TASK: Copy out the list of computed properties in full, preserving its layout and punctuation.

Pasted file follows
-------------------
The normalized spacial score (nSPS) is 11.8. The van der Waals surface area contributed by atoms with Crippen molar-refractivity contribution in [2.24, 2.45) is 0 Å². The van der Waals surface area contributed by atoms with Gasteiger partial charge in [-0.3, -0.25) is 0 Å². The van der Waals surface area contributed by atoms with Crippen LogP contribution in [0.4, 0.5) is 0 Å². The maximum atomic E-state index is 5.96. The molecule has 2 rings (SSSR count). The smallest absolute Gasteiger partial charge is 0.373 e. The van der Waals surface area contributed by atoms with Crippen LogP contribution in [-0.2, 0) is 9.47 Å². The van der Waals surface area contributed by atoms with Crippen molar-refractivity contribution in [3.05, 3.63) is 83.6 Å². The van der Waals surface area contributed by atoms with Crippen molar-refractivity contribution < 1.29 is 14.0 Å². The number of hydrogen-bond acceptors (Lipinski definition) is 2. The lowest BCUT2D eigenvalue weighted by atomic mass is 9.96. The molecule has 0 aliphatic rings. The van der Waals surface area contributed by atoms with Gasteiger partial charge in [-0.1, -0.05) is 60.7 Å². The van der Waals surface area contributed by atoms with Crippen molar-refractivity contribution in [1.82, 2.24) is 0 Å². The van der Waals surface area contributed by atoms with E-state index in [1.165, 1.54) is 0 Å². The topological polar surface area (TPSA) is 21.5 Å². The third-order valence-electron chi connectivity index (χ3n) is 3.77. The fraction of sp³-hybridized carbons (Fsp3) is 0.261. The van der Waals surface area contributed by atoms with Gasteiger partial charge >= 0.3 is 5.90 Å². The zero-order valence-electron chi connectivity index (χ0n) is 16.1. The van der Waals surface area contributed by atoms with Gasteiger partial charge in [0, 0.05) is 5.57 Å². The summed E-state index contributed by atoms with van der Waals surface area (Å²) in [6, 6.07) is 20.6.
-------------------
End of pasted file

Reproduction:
The normalized spacial score (nSPS) is 11.8. The van der Waals surface area contributed by atoms with Crippen molar-refractivity contribution in [2.24, 2.45) is 0 Å². The van der Waals surface area contributed by atoms with Gasteiger partial charge in [-0.3, -0.25) is 0 Å². The van der Waals surface area contributed by atoms with Crippen LogP contribution in [0.4, 0.5) is 0 Å². The maximum atomic E-state index is 5.96. The molecule has 2 rings (SSSR count). The smallest absolute Gasteiger partial charge is 0.373 e. The van der Waals surface area contributed by atoms with Crippen LogP contribution in [-0.2, 0) is 9.47 Å². The van der Waals surface area contributed by atoms with Crippen molar-refractivity contribution in [3.05, 3.63) is 83.6 Å². The van der Waals surface area contributed by atoms with Crippen molar-refractivity contribution < 1.29 is 14.0 Å². The number of hydrogen-bond acceptors (Lipinski definition) is 2. The lowest BCUT2D eigenvalue weighted by atomic mass is 9.96. The molecule has 0 aliphatic rings. The van der Waals surface area contributed by atoms with Gasteiger partial charge in [-0.1, -0.05) is 60.7 Å². The van der Waals surface area contributed by atoms with Crippen molar-refractivity contribution in [1.82, 2.24) is 0 Å². The van der Waals surface area contributed by atoms with E-state index in [1.165, 1.54) is 0 Å². The topological polar surface area (TPSA) is 21.5 Å². The third-order valence-electron chi connectivity index (χ3n) is 3.77. The fraction of sp³-hybridized carbons (Fsp3) is 0.261. The van der Waals surface area contributed by atoms with Gasteiger partial charge >= 0.3 is 5.90 Å². The zero-order valence-electron chi connectivity index (χ0n) is 16.1. The van der Waals surface area contributed by atoms with Gasteiger partial charge in [0, 0.05) is 5.57 Å². The summed E-state index contributed by atoms with van der Waals surface area (Å²) in [6, 6.07) is 20.6.